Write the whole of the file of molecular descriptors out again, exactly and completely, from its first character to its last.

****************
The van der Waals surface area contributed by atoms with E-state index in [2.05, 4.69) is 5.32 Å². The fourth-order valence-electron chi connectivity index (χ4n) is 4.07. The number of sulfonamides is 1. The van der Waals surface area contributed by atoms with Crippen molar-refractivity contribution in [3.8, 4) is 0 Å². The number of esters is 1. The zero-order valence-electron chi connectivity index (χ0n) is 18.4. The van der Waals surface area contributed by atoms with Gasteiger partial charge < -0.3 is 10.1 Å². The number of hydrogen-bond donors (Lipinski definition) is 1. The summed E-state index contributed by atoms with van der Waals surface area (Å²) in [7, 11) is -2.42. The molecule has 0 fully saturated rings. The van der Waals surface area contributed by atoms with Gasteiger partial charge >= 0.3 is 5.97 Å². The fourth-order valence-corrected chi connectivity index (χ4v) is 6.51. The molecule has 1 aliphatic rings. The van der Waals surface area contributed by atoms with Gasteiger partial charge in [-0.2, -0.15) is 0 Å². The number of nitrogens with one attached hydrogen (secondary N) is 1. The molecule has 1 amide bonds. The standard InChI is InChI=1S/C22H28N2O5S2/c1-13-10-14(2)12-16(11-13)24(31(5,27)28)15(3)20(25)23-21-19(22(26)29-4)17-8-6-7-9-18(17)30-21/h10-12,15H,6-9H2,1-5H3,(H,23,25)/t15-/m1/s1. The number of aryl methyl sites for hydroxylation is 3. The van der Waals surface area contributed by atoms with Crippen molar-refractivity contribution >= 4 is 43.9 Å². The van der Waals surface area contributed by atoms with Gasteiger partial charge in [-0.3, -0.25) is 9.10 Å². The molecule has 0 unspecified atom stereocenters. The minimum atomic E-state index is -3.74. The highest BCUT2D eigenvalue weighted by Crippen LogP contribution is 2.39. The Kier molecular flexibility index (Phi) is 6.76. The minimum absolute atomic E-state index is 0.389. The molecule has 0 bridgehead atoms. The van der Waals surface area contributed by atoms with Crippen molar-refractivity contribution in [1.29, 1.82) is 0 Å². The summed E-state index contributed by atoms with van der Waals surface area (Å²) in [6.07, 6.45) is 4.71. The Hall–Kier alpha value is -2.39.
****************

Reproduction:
The van der Waals surface area contributed by atoms with E-state index in [2.05, 4.69) is 5.32 Å². The fourth-order valence-electron chi connectivity index (χ4n) is 4.07. The number of sulfonamides is 1. The van der Waals surface area contributed by atoms with Crippen molar-refractivity contribution in [3.8, 4) is 0 Å². The number of esters is 1. The zero-order valence-electron chi connectivity index (χ0n) is 18.4. The van der Waals surface area contributed by atoms with Gasteiger partial charge < -0.3 is 10.1 Å². The number of hydrogen-bond donors (Lipinski definition) is 1. The summed E-state index contributed by atoms with van der Waals surface area (Å²) in [7, 11) is -2.42. The molecule has 0 fully saturated rings. The van der Waals surface area contributed by atoms with Gasteiger partial charge >= 0.3 is 5.97 Å². The fourth-order valence-corrected chi connectivity index (χ4v) is 6.51. The molecule has 1 aliphatic rings. The van der Waals surface area contributed by atoms with Gasteiger partial charge in [-0.2, -0.15) is 0 Å². The number of nitrogens with one attached hydrogen (secondary N) is 1. The molecule has 1 amide bonds. The standard InChI is InChI=1S/C22H28N2O5S2/c1-13-10-14(2)12-16(11-13)24(31(5,27)28)15(3)20(25)23-21-19(22(26)29-4)17-8-6-7-9-18(17)30-21/h10-12,15H,6-9H2,1-5H3,(H,23,25)/t15-/m1/s1. The number of aryl methyl sites for hydroxylation is 3. The van der Waals surface area contributed by atoms with Crippen molar-refractivity contribution >= 4 is 43.9 Å². The van der Waals surface area contributed by atoms with Gasteiger partial charge in [-0.3, -0.25) is 9.10 Å². The molecule has 0 unspecified atom stereocenters. The minimum atomic E-state index is -3.74. The highest BCUT2D eigenvalue weighted by Crippen LogP contribution is 2.39. The Kier molecular flexibility index (Phi) is 6.76. The minimum absolute atomic E-state index is 0.389. The molecule has 0 bridgehead atoms. The van der Waals surface area contributed by atoms with Crippen molar-refractivity contribution in [1.29, 1.82) is 0 Å². The summed E-state index contributed by atoms with van der Waals surface area (Å²) in [6.07, 6.45) is 4.71. The Hall–Kier alpha value is -2.39.